I came around the corner and encountered mysteries. There’s a metaphor there, I’m sure.
My niece later found another reason to climb a ladder — various collections of Edgar Allen Poe, to which she coined a pun: “If one is perusing the works of Edgar Allen, one could be said to be reading Poe-etry.”
We are a silly lot.
On the mantel of one of the fireplaces stands this whimsical fellow:
If you ever visit Oklahoma City, try to carve out time to visit Full Circle Books, especially if you’re an independent author. The staff are friendly and professional, and the store supports indie and local authors, and the variety of books is vast.
I didn’t know there was any past kerfuffle over the Nobel committee’s tendency to be Euro-centric in its selections for the literary prize, but I don’t mind getting to know about excellent writers outside my own country.
(K)eep in mind that while foreign translations from most literary writers can be hard to come by, there really isn’t reason to complain about Nobel winners being inaccessible. After all, the vast majority of winners since the prize’s debut in 1901 had written in English.
What’s more, awarding the honor to little-known writers — at least, from an English-reader’s perspective — can help introduce authors to a wider audience. Shortly after Jelinek won the prize in 2004, the American distributor of her book The Piano Teacher ran out of copies because demand was so unusually high. That was famously one of the goals of the Swedish Academy’s previous Permanent Secretary, Horace Engdahl, who once responded to criticism saying, “The purpose of the prize is to make them famous, not to tap them when they are famous.”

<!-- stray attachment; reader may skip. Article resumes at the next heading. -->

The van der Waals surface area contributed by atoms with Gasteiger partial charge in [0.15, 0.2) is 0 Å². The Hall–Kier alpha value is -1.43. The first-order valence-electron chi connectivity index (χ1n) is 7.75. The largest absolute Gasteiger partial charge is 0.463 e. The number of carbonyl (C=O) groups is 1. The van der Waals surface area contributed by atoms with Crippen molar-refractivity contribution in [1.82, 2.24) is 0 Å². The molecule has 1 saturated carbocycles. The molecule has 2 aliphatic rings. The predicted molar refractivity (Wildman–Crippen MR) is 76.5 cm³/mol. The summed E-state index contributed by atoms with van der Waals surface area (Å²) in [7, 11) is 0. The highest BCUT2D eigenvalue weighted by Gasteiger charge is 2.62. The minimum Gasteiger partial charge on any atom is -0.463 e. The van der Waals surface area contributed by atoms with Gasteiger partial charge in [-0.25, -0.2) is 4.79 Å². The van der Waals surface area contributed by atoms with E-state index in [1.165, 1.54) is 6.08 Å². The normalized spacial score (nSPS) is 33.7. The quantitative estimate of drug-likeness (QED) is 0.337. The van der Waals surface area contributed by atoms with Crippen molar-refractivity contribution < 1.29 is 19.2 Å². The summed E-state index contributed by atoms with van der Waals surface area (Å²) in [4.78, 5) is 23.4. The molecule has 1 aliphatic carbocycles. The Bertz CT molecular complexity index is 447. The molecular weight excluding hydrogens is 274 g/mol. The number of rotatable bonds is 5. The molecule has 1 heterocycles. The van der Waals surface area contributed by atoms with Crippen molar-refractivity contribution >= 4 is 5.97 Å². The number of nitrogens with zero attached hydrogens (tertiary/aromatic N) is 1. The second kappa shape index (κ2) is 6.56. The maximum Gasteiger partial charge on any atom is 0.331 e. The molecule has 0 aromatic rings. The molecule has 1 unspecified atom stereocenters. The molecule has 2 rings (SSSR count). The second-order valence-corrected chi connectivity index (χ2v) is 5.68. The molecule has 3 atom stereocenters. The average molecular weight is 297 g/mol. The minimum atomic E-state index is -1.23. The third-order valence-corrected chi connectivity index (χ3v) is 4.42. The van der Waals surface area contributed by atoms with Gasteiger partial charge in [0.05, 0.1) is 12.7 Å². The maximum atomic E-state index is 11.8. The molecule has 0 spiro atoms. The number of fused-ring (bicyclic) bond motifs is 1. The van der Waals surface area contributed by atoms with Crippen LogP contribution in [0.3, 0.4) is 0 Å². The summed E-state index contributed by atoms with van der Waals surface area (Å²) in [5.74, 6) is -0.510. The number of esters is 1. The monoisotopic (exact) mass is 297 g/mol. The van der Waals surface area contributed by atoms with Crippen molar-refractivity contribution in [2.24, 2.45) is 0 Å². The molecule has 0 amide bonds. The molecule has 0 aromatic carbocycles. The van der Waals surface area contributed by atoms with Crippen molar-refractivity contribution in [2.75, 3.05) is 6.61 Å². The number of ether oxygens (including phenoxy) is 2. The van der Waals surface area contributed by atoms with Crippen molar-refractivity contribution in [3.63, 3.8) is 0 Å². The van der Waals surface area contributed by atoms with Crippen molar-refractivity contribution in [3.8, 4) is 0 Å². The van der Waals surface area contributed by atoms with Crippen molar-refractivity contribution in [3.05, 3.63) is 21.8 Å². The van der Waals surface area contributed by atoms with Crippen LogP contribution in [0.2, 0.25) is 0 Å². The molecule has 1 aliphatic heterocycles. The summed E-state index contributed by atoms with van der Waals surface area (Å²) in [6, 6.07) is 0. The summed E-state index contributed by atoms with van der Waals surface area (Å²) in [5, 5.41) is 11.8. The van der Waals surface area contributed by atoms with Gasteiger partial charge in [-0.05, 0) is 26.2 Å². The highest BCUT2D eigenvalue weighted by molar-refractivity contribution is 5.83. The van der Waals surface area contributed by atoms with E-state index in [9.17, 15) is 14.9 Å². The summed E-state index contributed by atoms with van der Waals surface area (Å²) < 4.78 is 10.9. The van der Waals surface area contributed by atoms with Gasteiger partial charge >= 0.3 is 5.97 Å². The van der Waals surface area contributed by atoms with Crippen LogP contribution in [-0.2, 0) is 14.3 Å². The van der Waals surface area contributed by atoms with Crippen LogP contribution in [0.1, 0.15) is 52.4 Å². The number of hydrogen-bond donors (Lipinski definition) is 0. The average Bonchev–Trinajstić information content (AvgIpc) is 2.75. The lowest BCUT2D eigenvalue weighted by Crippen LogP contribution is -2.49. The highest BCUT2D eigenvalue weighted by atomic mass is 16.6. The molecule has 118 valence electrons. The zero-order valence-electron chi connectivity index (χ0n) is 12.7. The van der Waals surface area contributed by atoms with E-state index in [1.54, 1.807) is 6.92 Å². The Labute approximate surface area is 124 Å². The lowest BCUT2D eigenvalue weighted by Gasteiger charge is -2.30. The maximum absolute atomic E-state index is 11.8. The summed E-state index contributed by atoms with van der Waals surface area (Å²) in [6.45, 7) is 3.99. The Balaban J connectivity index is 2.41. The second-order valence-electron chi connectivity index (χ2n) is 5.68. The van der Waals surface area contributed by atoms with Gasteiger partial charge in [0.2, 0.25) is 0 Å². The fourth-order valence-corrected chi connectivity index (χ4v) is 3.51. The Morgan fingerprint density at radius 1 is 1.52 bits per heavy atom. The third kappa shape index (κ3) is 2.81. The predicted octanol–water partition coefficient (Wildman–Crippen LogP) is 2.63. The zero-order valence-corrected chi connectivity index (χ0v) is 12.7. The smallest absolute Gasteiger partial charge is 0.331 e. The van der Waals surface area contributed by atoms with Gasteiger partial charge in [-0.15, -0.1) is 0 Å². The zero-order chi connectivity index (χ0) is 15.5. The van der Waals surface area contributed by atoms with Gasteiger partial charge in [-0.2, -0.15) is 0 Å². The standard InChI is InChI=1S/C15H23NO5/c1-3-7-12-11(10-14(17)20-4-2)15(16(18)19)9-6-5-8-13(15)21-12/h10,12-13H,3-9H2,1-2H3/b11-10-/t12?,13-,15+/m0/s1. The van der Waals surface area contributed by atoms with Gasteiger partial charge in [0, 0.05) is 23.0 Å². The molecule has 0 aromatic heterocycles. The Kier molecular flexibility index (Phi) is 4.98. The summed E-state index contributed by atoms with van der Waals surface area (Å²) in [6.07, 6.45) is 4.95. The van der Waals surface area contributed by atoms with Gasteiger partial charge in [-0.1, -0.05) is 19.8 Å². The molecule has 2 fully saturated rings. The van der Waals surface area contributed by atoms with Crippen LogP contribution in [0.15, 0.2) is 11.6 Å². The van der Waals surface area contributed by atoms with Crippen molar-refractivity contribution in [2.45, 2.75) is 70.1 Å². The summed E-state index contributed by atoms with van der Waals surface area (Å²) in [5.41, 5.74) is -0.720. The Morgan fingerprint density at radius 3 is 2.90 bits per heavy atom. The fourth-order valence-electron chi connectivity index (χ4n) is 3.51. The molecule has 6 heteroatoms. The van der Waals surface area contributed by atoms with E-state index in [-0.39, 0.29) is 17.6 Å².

That prospect has already excited fans of Modiano’s in France. Anne Ghisoli, the director of the Parisian bookstore Librairie Gallimard, told the Times she had long been a Modiano fan, “but this prize will help raise the global profile of one of our consummate writers.”
Time has speeded up since then and moves forward in fits and starts–explaining the difference between the towering literary edifices of the past, with their cathedral-like architectures, and the disjointed and fragmented works of today. From this point of view, my own generation is a transitional one, and I would be curious to know how the next generations, born with the Internet, mobile phones, e-mails and tweets, will express through literature this world in which everyone is permanently ‘connected’ and where ‘social networks’ are eating into that part of intimacy and secrecy that was still our own domain until quite recently–the secrecy that gave depth to individuals and could become a major theme in a novel. But I will remain optimistic about the future of literature and I am convinced that the writers of the future will safeguard the succession just as every generation has done since Homer.
I can identify with that need to put up a shield against the noise and the constant connection that eats at the soul.
Although I won a few prizes for speech-giving while in school, I dislike standing before crowds because my hands and voice shake and my thoughts scatter. Modiano, too, expresses his discomfort: